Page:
Your cleaning brand has the power to impact your image, productivity, morale and loyalty. It’s more than just wiping and sanitizing. It’s about protecting relationships. Take a look inside the minds of everyone your cleaning products affect. You, your customers, cleaning staff and employees.
Each cold and flu season, nearly 111 million workdays are lost due to the flu alone in the U.S. As a result, businesses lose approximately $7 billion in sick days and lost productivity every year.
The culprit? Germs. What’s a proven way to reduce germ transmission around the office? Proper hand hygiene.
We’ve all heard of LEAN, Six Sigma and process excellence, and how they decrease costs, improve productivity, and develop more effective people and companies. But what if you could get results like these simply by applying LEAN to your cleaning? We tend to think of cleaning as housekeeping. Are all the mops off the floor? Are all the supplies shoved into the storage closets? Are there dirty spots on the carpet? In fact, the way property managers and manufacturers look at cleaning right now is almost retro, more focused on clean (supplies and tools) than LEAN (methods).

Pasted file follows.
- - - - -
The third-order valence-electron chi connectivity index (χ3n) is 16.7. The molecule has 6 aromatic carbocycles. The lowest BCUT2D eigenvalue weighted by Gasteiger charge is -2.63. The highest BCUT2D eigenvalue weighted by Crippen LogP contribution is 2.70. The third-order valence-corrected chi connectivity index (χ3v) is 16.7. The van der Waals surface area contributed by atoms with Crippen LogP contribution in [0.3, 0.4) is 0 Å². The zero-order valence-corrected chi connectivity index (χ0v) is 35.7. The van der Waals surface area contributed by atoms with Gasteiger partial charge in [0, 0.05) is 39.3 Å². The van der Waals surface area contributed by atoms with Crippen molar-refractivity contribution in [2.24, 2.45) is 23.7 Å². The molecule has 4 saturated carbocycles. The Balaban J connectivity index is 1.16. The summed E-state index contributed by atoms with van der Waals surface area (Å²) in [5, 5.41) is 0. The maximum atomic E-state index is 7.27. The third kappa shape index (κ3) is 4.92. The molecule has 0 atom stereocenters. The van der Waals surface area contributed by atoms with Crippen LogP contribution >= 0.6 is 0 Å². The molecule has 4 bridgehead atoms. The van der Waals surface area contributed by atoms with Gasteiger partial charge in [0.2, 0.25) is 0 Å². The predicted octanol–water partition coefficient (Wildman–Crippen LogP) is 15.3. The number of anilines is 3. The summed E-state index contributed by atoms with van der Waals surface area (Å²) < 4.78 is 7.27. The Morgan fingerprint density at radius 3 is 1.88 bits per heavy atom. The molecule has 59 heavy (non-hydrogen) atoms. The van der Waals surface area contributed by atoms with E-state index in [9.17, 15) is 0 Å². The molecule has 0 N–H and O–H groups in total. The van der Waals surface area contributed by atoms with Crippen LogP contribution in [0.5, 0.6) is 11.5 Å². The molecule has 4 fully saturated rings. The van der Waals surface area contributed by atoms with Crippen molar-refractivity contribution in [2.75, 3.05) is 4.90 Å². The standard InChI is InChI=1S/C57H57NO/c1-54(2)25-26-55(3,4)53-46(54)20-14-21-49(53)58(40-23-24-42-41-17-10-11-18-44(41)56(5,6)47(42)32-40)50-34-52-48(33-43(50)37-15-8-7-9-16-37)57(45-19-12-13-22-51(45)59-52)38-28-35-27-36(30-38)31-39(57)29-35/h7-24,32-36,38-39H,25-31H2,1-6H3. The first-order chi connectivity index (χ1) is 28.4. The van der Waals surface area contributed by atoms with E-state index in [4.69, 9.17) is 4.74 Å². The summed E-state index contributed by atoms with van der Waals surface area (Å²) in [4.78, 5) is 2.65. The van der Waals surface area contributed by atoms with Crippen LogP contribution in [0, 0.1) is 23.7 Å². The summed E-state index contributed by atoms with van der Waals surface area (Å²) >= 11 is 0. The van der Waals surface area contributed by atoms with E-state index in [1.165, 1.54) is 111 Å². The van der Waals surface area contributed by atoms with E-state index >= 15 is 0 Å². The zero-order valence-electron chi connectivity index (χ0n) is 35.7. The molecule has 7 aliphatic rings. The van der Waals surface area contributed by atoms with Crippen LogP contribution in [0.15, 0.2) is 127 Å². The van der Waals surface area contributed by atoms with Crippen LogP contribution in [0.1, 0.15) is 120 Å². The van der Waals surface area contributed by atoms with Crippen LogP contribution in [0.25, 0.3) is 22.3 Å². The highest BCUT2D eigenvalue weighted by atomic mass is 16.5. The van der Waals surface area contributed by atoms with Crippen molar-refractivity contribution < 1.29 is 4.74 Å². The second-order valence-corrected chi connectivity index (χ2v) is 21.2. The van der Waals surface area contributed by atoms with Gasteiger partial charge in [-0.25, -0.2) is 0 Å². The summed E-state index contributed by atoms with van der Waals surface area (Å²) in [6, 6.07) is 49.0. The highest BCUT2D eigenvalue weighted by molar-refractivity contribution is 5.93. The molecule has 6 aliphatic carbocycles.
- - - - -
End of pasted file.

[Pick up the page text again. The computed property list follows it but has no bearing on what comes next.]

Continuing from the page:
Did you know? The cleaning trade has been around for over 7,000 years –so, right about the time that the wheel was invented, cleaning emerged as an essential component of healthy living.
Certainly, a lot has happened in society since 5,000 BC, but many of the most impressive advancements in facilities management has happened in the past decades. No matter the size, age, industry or location of your building, no property manager can argue these three shared goals of building operation and maintenance:
As you walk down the street, it’s quite normal to see a recycling bin alongside other trash containers. While the practice feels decidedly modern, did you know that recycling has been commonplace since the days of Ancient Greece? A recent article in Packaging Digest, titled How do recycling stats stack up for packaging materials? confirms that, while great advances have been made – in particular, in the recycling of packaging materials – there is always room for improvement.